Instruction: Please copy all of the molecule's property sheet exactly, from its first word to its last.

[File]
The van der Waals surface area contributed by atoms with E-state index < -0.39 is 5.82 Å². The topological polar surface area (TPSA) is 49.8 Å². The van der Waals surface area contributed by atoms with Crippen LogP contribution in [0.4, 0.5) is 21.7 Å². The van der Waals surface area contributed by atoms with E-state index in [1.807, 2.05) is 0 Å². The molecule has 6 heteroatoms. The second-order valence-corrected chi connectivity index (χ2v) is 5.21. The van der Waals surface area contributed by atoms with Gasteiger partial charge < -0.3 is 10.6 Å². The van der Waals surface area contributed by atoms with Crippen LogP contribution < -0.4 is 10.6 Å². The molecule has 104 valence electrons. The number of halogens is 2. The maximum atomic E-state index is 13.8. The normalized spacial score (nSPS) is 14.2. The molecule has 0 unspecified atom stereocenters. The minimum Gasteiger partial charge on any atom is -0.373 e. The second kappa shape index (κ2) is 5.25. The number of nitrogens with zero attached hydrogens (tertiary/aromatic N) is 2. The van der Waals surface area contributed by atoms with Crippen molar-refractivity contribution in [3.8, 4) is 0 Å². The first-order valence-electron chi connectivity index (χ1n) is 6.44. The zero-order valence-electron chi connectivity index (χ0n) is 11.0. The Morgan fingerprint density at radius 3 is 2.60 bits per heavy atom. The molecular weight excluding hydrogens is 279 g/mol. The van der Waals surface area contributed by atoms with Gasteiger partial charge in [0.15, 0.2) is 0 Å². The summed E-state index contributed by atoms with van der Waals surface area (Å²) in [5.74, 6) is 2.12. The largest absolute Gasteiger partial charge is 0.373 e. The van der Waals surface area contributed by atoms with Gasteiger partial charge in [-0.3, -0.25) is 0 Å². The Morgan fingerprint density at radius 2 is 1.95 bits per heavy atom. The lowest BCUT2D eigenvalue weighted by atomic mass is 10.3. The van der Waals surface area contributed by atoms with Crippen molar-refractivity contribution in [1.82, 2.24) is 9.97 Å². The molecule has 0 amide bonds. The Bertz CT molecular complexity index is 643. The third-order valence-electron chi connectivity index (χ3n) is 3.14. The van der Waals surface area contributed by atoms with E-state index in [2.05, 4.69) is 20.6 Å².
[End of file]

The van der Waals surface area contributed by atoms with E-state index < -0.39 is 5.82 Å². The topological polar surface area (TPSA) is 49.8 Å². The van der Waals surface area contributed by atoms with Crippen LogP contribution in [0.4, 0.5) is 21.7 Å². The van der Waals surface area contributed by atoms with E-state index in [1.807, 2.05) is 0 Å². The molecule has 6 heteroatoms. The second-order valence-corrected chi connectivity index (χ2v) is 5.21. The van der Waals surface area contributed by atoms with Gasteiger partial charge < -0.3 is 10.6 Å². The van der Waals surface area contributed by atoms with Crippen LogP contribution < -0.4 is 10.6 Å². The molecule has 104 valence electrons. The number of halogens is 2. The maximum atomic E-state index is 13.8. The normalized spacial score (nSPS) is 14.2. The molecule has 0 unspecified atom stereocenters. The minimum Gasteiger partial charge on any atom is -0.373 e. The second kappa shape index (κ2) is 5.25. The number of nitrogens with zero attached hydrogens (tertiary/aromatic N) is 2. The van der Waals surface area contributed by atoms with Crippen molar-refractivity contribution in [3.8, 4) is 0 Å². The first-order valence-electron chi connectivity index (χ1n) is 6.44. The zero-order valence-electron chi connectivity index (χ0n) is 11.0. The Morgan fingerprint density at radius 3 is 2.60 bits per heavy atom. The molecular weight excluding hydrogens is 279 g/mol. The van der Waals surface area contributed by atoms with Gasteiger partial charge in [0.15, 0.2) is 0 Å². The summed E-state index contributed by atoms with van der Waals surface area (Å²) in [5.74, 6) is 2.12. The largest absolute Gasteiger partial charge is 0.373 e. The van der Waals surface area contributed by atoms with Gasteiger partial charge in [-0.3, -0.25) is 0 Å². The Morgan fingerprint density at radius 2 is 1.95 bits per heavy atom. The lowest BCUT2D eigenvalue weighted by atomic mass is 10.3. The van der Waals surface area contributed by atoms with Crippen molar-refractivity contribution in [1.82, 2.24) is 9.97 Å². The molecule has 0 amide bonds. The Bertz CT molecular complexity index is 643. The third-order valence-electron chi connectivity index (χ3n) is 3.14. The van der Waals surface area contributed by atoms with E-state index in [2.05, 4.69) is 20.6 Å².